How would you feel if you committed a minor crime but had to have a prison sentence because of a mandatory minimum in your state? It may seem unfair to be grouped with others who have done much more terrible things than you, and that’s what the state of Colorado is considering now. With this change, your attorney could, potentially, be able to fight for a minimized sentence, and without mandatory minimums in place, you could even find yourself on probation or doing community service instead of serving time.

A new state bill being discussed now could get rid of mandatory minimums, giving judges the ability to determine a person’s penalties without having to abide by minimum sentencing guidelines that tie their hands. If the bill passes, it could also mean that some people who committed violent crimes could be eligible for parole, although it’s debatable as to whether or not that’s a bad thing. Some people could be serving sentences that are unfair, while others have committed worse crimes with lesser sentences.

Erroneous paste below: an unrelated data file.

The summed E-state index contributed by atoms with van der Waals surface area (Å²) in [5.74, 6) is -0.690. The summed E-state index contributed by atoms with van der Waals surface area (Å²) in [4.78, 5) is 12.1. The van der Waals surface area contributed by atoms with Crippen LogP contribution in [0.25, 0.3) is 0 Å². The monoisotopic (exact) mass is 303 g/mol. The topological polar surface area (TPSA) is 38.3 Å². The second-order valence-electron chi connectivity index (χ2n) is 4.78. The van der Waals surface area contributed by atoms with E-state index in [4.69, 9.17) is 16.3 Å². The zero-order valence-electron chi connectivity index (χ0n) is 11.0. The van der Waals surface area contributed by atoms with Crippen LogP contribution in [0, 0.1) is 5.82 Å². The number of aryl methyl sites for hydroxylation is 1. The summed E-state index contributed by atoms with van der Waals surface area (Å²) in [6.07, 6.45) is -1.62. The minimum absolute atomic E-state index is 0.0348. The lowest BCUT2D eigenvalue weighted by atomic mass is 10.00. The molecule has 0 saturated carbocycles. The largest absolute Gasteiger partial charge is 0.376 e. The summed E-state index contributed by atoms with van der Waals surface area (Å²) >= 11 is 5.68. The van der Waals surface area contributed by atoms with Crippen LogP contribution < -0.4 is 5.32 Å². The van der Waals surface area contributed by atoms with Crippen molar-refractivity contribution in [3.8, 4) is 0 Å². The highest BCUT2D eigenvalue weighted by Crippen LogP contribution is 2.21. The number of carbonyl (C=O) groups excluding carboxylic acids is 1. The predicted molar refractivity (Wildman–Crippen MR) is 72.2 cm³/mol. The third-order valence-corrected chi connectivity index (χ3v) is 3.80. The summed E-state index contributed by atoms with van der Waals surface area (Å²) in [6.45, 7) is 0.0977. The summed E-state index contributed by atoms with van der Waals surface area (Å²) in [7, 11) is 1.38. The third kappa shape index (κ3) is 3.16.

Opponents of the bill think it will make cases too varied in the state; one judge could make a different sentencing decision than another without the minimum sentencing guidelines. However, it would also give that judge the ability to base his or her decision on the case, not on standard penalties.

Mandatory minimum sentences were designed to correct inequities in the system; in the past, two people who committed the same crime could get widely different penalties. At the same time, that meant judges had discretion to change a sentence for someone who didn’t deserve such a harsh penalty.

Source: KLFY News, “Colorado state bill would get rid of mandatory minimum sentences,” Feb. 22, 2016